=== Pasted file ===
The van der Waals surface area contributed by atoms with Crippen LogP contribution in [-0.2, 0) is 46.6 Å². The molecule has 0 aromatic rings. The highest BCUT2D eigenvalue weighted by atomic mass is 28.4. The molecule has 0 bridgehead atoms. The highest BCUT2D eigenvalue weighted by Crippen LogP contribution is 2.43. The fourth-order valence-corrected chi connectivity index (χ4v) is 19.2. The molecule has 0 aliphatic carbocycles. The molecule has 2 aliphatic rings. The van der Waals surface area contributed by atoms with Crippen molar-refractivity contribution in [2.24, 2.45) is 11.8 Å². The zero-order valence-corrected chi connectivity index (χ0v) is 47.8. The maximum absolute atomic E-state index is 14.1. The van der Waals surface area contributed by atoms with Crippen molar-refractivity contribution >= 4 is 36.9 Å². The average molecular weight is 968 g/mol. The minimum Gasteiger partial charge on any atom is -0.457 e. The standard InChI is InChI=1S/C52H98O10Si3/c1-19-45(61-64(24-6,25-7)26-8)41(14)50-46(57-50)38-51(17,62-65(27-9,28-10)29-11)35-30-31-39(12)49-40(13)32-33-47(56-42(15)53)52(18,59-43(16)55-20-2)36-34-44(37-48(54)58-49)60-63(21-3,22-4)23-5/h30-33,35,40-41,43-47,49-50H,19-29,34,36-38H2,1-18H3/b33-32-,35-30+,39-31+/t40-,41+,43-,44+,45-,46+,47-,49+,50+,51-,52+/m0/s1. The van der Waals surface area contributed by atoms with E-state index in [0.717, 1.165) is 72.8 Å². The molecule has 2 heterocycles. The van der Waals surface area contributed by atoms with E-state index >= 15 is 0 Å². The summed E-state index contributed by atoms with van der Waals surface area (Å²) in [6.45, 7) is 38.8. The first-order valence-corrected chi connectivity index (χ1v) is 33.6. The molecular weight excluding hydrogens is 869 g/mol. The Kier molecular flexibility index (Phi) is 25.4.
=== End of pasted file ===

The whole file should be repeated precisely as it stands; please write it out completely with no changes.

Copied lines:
The van der Waals surface area contributed by atoms with Crippen LogP contribution in [-0.2, 0) is 46.6 Å². The molecule has 0 aromatic rings. The highest BCUT2D eigenvalue weighted by atomic mass is 28.4. The molecule has 0 bridgehead atoms. The highest BCUT2D eigenvalue weighted by Crippen LogP contribution is 2.43. The fourth-order valence-corrected chi connectivity index (χ4v) is 19.2. The molecule has 0 aliphatic carbocycles. The molecule has 2 aliphatic rings. The van der Waals surface area contributed by atoms with Crippen molar-refractivity contribution in [2.24, 2.45) is 11.8 Å². The zero-order valence-corrected chi connectivity index (χ0v) is 47.8. The maximum absolute atomic E-state index is 14.1. The van der Waals surface area contributed by atoms with Crippen molar-refractivity contribution >= 4 is 36.9 Å². The average molecular weight is 968 g/mol. The minimum Gasteiger partial charge on any atom is -0.457 e. The standard InChI is InChI=1S/C52H98O10Si3/c1-19-45(61-64(24-6,25-7)26-8)41(14)50-46(57-50)38-51(17,62-65(27-9,28-10)29-11)35-30-31-39(12)49-40(13)32-33-47(56-42(15)53)52(18,59-43(16)55-20-2)36-34-44(37-48(54)58-49)60-63(21-3,22-4)23-5/h30-33,35,40-41,43-47,49-50H,19-29,34,36-38H2,1-18H3/b33-32-,35-30+,39-31+/t40-,41+,43-,44+,45-,46+,47-,49+,50+,51-,52+/m0/s1. The van der Waals surface area contributed by atoms with E-state index in [0.717, 1.165) is 72.8 Å². The molecule has 2 heterocycles. The van der Waals surface area contributed by atoms with E-state index >= 15 is 0 Å². The summed E-state index contributed by atoms with van der Waals surface area (Å²) in [6.45, 7) is 38.8. The first-order valence-corrected chi connectivity index (χ1v) is 33.6. The molecular weight excluding hydrogens is 869 g/mol. The Kier molecular flexibility index (Phi) is 25.4.